Parting ways

FCPS hosts boundary scope meetings to discuss McLean and Langley boundary changes


Heran Essayas, Opinions Editor

Overcrowding has been the key issue at McLean this school year. With an abundance of trailers and crowded hallways, students at McLean find it difficult to go between classes easily. To resolve this increasing issue, the Fairfax County School Board is planning on shifting school boundaries to allow for more McLean students to go to Langley.

Currently, McLean is overcapacity, with 357 more students than the building was built for, and this number will continue to increase annually.  Langley, however, is under crowded and has 1,972 students in a building designed for 2,370. 

The two proposed neighborhoods to switch over to Langley are the Spring Hill and Colvin Run districts. Since they are split-feeders, meaning that their students go multiple high schools, these neighborhoods are the easiest to redistrict. As of right now, the School Board has no plans to relocate the neighborhoods located near McLean High School.

“I think that we should move both of the islands into Langley next year to alleviate as much pressure as possible,” said Sarah Swinehart, a mother who has a child currently attending Chesterbrook Elementary School. 

The School Board plans to make these changes for the 2020-21 school year, however they are unsure of when the final plan will be decided. Proposed plans will be made in spring 2020, and then they will host a public hearing about the final plan. The School Board will then vote on the final boundaries in a School Board meeting. 

According to FCPS procedure, the School Board hosted two community boundary scope meetings, one at Langley on Dec. 2 and one at McLean on Dec. 4. In these meetings, parents, community members, and students were able to voice their concerns about the boundaries and were able to propose their own solutions.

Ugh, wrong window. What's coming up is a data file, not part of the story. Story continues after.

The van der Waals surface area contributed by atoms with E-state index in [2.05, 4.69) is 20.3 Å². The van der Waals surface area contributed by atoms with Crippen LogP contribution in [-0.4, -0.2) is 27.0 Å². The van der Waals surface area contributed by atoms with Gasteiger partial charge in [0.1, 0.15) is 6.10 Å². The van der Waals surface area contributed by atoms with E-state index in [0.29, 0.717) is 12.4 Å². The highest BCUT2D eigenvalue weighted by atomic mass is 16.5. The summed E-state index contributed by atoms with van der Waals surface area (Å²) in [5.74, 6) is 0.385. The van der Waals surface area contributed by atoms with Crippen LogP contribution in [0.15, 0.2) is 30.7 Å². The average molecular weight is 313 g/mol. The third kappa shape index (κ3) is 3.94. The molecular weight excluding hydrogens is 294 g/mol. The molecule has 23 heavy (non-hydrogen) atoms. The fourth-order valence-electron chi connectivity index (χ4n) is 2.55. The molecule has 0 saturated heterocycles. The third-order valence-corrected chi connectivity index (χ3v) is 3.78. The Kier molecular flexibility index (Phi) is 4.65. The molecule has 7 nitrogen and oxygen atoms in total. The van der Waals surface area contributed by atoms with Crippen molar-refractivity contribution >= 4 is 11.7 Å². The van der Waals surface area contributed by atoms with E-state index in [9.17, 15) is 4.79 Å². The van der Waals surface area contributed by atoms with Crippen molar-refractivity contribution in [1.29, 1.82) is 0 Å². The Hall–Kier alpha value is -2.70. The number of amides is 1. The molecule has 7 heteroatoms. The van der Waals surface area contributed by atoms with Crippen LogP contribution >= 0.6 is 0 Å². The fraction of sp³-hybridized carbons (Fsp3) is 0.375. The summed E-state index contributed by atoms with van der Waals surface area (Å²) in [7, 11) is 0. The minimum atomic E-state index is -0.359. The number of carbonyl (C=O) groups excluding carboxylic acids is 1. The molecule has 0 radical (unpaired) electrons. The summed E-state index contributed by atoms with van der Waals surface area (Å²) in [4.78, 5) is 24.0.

“I think it’s great that they’re asking for community input. It feels a little bit late, but we’re glad we’re here, and that something’s being done about [the overcrowding],” Swinehart said. 

Parents raised questions about how Fairfax County plans to create a long-term solution to the problem. Many parents pointed out that Tyson’s Corner is a growing community that is playing a significant role in the increasing student body at McLean. They also addressed concerns about transportation of students that would change schools.

“I think they need to be considering building more additional space and space that’s flexible enough to accommodate as different needs arise across the community,” Swinehart said. 

While there no solutions were created at these meetings, they were able to bring together the McLean community to solve an issue that is affecting students’ daily lives. In the spring, they will reconvene to address final boundary changes for the upcoming school year.